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The dream for the people of Colwyn Bay was the Restoration of the Pier. This was a beacon of hope for the town, but now with it's destruction looming, its demolition goes against the public's wishes. This town has nothing left to give, or fight for. It's just another example of another loss to a once Loved town who's glory years have long since faded.
Wednesday, February 16, 2011
Colwyn bay - Following the brutal murder of Antoni Robinson his daughters speak out.
Following the brutal murder of Antoni Robinson, his eldest girls ask: how could our sisters kill dad?
Amanda and Claire Robinson doted on their little sisters. They took them for days out, wiped away their tears and giggled about boys as they got older.
But now their memories of Ashleigh and Hollie as sweet, happy and loving girls are gone for ever – replaced by an image of the callous killers who took the life of their beloved dad.
Last week, a judge branded Ashleigh, 19, and 16-year-old Hollie the “Judas sisters” for their evil plot to kill their 61-year-old father Antoni as he lay asleep in his bed.
They were jailed for a total of 40 years for their part in the murder of the retired antiques dealer, who was stabbed 15 times in a frenzied attack.
Now the months of torment Antoni endured at the hands of his two youngest daughters – greedy for his home, money and jewellery – can finally be revealed.
Speaking exclusively to the Daily Mirror, their half-sisters Amanda and Claire – Antoni’s daughters from his first marriage – tell how a once-loving family has ended up at the centre of a savage murder.
Amanda, 41, says: “To think that Dad’s daughters – our own flesh and blood, our sisters – could kill him makes me sick to my stomach.
“Dad adored Ashleigh and Hollie. He never once said a bad word against them. How could they hate him so much? How did Dad create such monsters?
“I hope and pray that he did not see their faces as he lay there dying. If my dad had lived through that ordeal, he would have forgiven them. That’s the kind of dad he was.” Claire, 35, adds: “I want to know, was Dad awake when he was attacked?
“Did he defend himself? Did he see his daughters there?
“But there’s no point in asking because my sisters lied all through the trial. I can’t even begin to think about forgiving them until I hear the truth.
“I don’t hate Ashleigh and Hollie. I feel sorry for them because somewhere down the line the reality will hit them and they’ll know what a loving and caring dad we all had.”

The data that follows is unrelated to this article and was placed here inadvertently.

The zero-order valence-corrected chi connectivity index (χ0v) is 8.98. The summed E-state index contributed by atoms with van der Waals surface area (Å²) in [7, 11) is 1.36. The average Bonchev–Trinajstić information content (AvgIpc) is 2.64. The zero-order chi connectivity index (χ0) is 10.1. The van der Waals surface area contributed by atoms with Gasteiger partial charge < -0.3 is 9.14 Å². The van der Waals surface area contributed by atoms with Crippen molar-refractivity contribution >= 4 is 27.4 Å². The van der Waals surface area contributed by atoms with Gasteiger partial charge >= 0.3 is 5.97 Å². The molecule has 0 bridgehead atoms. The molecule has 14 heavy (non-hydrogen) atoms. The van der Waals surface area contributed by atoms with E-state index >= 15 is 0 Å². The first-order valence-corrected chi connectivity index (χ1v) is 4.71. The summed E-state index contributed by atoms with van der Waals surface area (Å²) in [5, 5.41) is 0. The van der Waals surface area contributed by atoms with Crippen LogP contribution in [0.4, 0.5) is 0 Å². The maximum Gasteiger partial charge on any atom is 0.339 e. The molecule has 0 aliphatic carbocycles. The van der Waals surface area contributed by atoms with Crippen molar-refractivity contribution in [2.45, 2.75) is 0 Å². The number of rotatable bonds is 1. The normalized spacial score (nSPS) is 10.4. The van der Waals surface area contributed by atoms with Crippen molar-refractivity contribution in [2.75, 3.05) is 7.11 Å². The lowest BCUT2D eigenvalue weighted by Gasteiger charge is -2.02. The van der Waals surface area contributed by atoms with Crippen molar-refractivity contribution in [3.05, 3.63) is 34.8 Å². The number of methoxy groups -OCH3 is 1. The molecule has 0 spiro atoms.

Claire has “a million” questions about what happened, but she has vowed never to write to, visit or phone Ashleigh or Hollie in prison.
Yet things were very different when their dad met Joanne Barr, a few years after his first marriage ended in 1979, and started a new family.
Amanda and Claire, who both live in Farnborough, Hants, were supportive of Antoni’s new relationship – even though Joanne is only three years older than Amanda. Out of love and respect for their father, they hid their reservations and their growing dislike of Joanne. Full-time mum Amanda, who has an eight-year-old daughter, Emily, says: “At first, Joanne was lovely. But when she had her own kids, Ashleigh and Hollie, she changed towards us.
“She was jealous of Dad’s first family. She was a possessive control freak and wouldn’t let us near him.
“Although I never liked her, she and Dad never knew that, I buried my feelings because Dad would have been devastated. Family was the most important thing to him.
“He was overjoyed when Ashleigh and Hollie were born. He would do anything for them – always cleaning their shoes and making their dinner. He loved looking after them.
“He was so proud of them, particularly Ashleigh. She was so clever, gaining nine A-grade GCSEs. She was the apple of Dad’s eye. If he was disappointed when she got pregnant at 18 instead of going to university, he never let on.” After 25 years together, Antoni and Joanne split up. Ashleigh and Hollie sided with their mum, who moved out of the three-bedroom bungalow in Colwyn Bay, Conwy, which Antoni had built for his first wife. It sparked a massive fall-out. And eight months of furious rows over money, jewellery and property ended in Antoni’s violent death.